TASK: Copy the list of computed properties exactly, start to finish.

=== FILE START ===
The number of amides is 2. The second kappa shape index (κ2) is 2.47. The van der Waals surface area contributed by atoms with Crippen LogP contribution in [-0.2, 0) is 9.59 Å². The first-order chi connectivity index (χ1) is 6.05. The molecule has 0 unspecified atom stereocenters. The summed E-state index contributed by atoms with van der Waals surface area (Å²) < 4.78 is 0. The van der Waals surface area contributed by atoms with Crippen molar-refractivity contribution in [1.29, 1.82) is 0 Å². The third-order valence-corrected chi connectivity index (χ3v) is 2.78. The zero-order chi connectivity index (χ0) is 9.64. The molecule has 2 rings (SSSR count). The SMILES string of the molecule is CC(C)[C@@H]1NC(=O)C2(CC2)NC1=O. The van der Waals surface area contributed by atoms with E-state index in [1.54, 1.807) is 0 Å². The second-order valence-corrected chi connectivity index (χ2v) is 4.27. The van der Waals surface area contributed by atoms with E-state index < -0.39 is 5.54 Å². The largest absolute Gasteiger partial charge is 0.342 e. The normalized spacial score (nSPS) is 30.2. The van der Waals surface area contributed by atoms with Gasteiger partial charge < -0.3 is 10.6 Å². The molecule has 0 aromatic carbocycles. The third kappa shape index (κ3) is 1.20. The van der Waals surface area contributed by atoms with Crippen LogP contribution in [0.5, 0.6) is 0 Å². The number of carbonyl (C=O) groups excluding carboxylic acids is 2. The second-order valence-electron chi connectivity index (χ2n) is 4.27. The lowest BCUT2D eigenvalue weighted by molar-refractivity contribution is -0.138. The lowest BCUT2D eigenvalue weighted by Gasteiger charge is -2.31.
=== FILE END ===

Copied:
The number of amides is 2. The second kappa shape index (κ2) is 2.47. The van der Waals surface area contributed by atoms with Crippen LogP contribution in [-0.2, 0) is 9.59 Å². The first-order chi connectivity index (χ1) is 6.05. The molecule has 0 unspecified atom stereocenters. The summed E-state index contributed by atoms with van der Waals surface area (Å²) < 4.78 is 0. The van der Waals surface area contributed by atoms with Crippen molar-refractivity contribution in [1.29, 1.82) is 0 Å². The third-order valence-corrected chi connectivity index (χ3v) is 2.78. The zero-order chi connectivity index (χ0) is 9.64. The molecule has 2 rings (SSSR count). The SMILES string of the molecule is CC(C)[C@@H]1NC(=O)C2(CC2)NC1=O. The van der Waals surface area contributed by atoms with E-state index in [1.54, 1.807) is 0 Å². The second-order valence-corrected chi connectivity index (χ2v) is 4.27. The van der Waals surface area contributed by atoms with E-state index < -0.39 is 5.54 Å². The largest absolute Gasteiger partial charge is 0.342 e. The normalized spacial score (nSPS) is 30.2. The van der Waals surface area contributed by atoms with Gasteiger partial charge < -0.3 is 10.6 Å². The molecule has 0 aromatic carbocycles. The third kappa shape index (κ3) is 1.20. The van der Waals surface area contributed by atoms with Crippen LogP contribution in [0.5, 0.6) is 0 Å². The number of carbonyl (C=O) groups excluding carboxylic acids is 2. The second-order valence-electron chi connectivity index (χ2n) is 4.27. The lowest BCUT2D eigenvalue weighted by molar-refractivity contribution is -0.138. The lowest BCUT2D eigenvalue weighted by Gasteiger charge is -2.31.